• community gardens:  where community members may grow plants and/or vegetables and fruit. Community garden projects can be a cost effective and enjoyable way for the community to acquire fresh food;

  • financial counselling or other services: may help to address long term issues which play a major role in food insecurity; and

  • lists of local markets or lower cost retail options for food purchasing: may help the community to get better value out of their food budget.

Parent and Child at the Supermarket

How does the RCSS provide food insecurity support

The RCSS prefers to provide support through our rural businesses where we provide food via a self-shop service (similar to a voucher) where we give the rural business credit, that is only used for essentials such as hygiene, care, and food. As the RCSS is a charity that is based on community philanthropy, our philosophy is not to bring food boxes into rural towns to sell to the vulnerable and make money to give back to the vulnerable.    This we understand in rural areas may affect our rural businesses, unless there is a major crisis or need, we are here to keep the support in the rural towns and also help the most vulnerable through the core roots of their crisis. In addition, by providing a person the ability to continue to shop and be self-efficient in choosing themselves, it maintains a sense of dignity and value. Its truly about the human experience and the need to stay connected to the world they belong to in isolated rural regions. If the vulnerable are unable to shop, the RCSS still maintains the rural business support and delivers the care packages to the person in need, not as a wholesale wharehouse for distributing food.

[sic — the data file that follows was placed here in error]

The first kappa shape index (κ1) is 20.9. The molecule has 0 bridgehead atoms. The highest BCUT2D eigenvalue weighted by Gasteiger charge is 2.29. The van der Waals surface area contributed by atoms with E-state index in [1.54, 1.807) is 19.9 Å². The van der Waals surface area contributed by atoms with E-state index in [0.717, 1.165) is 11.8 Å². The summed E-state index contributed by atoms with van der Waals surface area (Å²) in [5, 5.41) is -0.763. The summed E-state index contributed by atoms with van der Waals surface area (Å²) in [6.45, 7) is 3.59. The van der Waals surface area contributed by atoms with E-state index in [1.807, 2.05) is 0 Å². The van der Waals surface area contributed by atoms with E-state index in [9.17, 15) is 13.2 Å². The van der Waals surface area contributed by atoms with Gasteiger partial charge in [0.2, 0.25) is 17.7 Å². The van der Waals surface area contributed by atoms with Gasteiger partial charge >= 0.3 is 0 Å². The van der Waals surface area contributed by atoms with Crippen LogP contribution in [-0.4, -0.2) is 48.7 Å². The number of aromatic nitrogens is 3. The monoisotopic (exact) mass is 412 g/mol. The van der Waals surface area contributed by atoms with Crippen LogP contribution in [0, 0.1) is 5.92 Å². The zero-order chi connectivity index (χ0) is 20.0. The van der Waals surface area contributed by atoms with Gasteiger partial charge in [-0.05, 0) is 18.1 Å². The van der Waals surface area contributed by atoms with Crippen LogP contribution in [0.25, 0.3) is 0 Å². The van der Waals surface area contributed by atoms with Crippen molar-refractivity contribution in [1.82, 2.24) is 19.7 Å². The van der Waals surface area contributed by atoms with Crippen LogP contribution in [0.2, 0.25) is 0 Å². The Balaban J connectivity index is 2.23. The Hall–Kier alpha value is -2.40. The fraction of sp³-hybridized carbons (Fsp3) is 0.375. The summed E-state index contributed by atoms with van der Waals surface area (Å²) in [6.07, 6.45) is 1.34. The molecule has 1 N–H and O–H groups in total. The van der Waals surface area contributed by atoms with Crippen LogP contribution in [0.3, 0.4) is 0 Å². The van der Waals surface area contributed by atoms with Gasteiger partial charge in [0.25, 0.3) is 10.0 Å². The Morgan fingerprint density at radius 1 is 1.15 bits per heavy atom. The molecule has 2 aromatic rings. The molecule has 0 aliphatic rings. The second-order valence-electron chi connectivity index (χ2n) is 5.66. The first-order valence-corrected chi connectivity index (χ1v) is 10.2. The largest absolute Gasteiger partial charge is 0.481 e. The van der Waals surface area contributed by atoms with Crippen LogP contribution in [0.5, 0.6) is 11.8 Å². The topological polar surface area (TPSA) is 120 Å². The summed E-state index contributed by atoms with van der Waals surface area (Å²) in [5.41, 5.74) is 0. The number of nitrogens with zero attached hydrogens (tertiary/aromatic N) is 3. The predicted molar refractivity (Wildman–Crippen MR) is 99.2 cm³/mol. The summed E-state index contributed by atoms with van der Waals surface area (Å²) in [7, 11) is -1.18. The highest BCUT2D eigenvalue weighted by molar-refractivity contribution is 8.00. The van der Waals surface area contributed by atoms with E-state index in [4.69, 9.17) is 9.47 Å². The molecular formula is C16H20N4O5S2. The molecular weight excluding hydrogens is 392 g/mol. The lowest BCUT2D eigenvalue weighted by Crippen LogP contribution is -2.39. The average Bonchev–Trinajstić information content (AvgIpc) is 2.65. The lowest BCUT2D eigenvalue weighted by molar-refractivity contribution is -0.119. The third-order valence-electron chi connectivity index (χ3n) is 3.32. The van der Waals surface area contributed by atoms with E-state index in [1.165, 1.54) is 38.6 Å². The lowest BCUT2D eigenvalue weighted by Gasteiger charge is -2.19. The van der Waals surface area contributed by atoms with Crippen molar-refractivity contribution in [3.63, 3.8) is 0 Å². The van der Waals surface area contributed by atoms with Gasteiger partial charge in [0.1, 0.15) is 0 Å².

Our true hearts are beating with rural connections, if rural towns continue to obtain external charity food boxes as a means of selling and making money, it only encourages long term reliance on assistance and services.  This takes away not only the responsibility and the need to support the core financial crisis, it also places strain on the rural businesses. The service no longer becomes a charitable cause, it becomes another supermarket run by a charity, and causes more harm on rural businesses, employment and the true meaning of food insecurity. Our aim is to support the vulnerable through collaboration with rural businesses, which keeps our rural towns thriving and in employment.  This means that if food boxes are delivered to our vulnerable it is for assisting them with their crisis and finances.  It is about providing the food boxes to our most vulnerable in need without taking their vital original crisis of funding to support food security.

Let’s Work Together to alleviate food insecurity

Get in touch if you require food relief  - Care package request (RURAL SUPPORT ONLY)

Support will be on its way!

Care packages include essential items such as food, hygiene, Manchester etc.  RCSS, through businesses, will not provide any items such as cigarettes, alcohol or non-essential goods.

RCSS are proud members of the Australian Institute of Food Safety 

Once approved, you can have access to a care package once every 12 weeks. When requests are made, the RCSS will also provide you with information as to where you can purchase foods that have a discount at a supermarket or for a lower cost.  RCSS is able to also discuss your budget and make appropriate referrals or provide you with brochures.    This website also has many links and great self help support tools.